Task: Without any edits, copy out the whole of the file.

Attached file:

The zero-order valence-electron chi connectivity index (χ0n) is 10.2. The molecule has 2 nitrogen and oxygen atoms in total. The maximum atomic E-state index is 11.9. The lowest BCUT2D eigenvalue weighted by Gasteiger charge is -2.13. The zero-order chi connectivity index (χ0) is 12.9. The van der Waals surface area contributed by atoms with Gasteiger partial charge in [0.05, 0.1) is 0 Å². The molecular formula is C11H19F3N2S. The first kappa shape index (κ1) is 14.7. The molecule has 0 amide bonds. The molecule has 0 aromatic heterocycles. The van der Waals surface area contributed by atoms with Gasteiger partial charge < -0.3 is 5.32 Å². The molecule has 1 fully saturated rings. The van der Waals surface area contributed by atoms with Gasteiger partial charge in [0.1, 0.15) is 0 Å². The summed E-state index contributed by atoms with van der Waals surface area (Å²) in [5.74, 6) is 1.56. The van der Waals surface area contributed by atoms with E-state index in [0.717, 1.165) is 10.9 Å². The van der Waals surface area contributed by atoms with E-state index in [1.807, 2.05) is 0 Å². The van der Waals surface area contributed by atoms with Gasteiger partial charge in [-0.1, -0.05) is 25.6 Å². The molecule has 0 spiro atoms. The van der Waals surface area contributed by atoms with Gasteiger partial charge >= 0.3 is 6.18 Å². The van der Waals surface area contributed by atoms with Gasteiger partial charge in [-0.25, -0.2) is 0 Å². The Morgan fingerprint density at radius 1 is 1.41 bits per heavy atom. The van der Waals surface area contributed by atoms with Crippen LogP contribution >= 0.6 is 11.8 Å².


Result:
The zero-order valence-electron chi connectivity index (χ0n) is 10.2. The molecule has 2 nitrogen and oxygen atoms in total. The maximum atomic E-state index is 11.9. The lowest BCUT2D eigenvalue weighted by Gasteiger charge is -2.13. The zero-order chi connectivity index (χ0) is 12.9. The van der Waals surface area contributed by atoms with Gasteiger partial charge in [0.05, 0.1) is 0 Å². The molecular formula is C11H19F3N2S. The first kappa shape index (κ1) is 14.7. The molecule has 0 amide bonds. The molecule has 0 aromatic heterocycles. The van der Waals surface area contributed by atoms with Gasteiger partial charge < -0.3 is 5.32 Å². The molecule has 1 fully saturated rings. The van der Waals surface area contributed by atoms with Gasteiger partial charge in [0.1, 0.15) is 0 Å². The summed E-state index contributed by atoms with van der Waals surface area (Å²) in [5.74, 6) is 1.56. The van der Waals surface area contributed by atoms with E-state index in [0.717, 1.165) is 10.9 Å². The van der Waals surface area contributed by atoms with E-state index in [1.807, 2.05) is 0 Å². The van der Waals surface area contributed by atoms with Gasteiger partial charge in [-0.1, -0.05) is 25.6 Å². The molecule has 0 spiro atoms. The van der Waals surface area contributed by atoms with Gasteiger partial charge >= 0.3 is 6.18 Å². The van der Waals surface area contributed by atoms with Gasteiger partial charge in [-0.25, -0.2) is 0 Å². The Morgan fingerprint density at radius 1 is 1.41 bits per heavy atom. The van der Waals surface area contributed by atoms with Crippen LogP contribution >= 0.6 is 11.8 Å².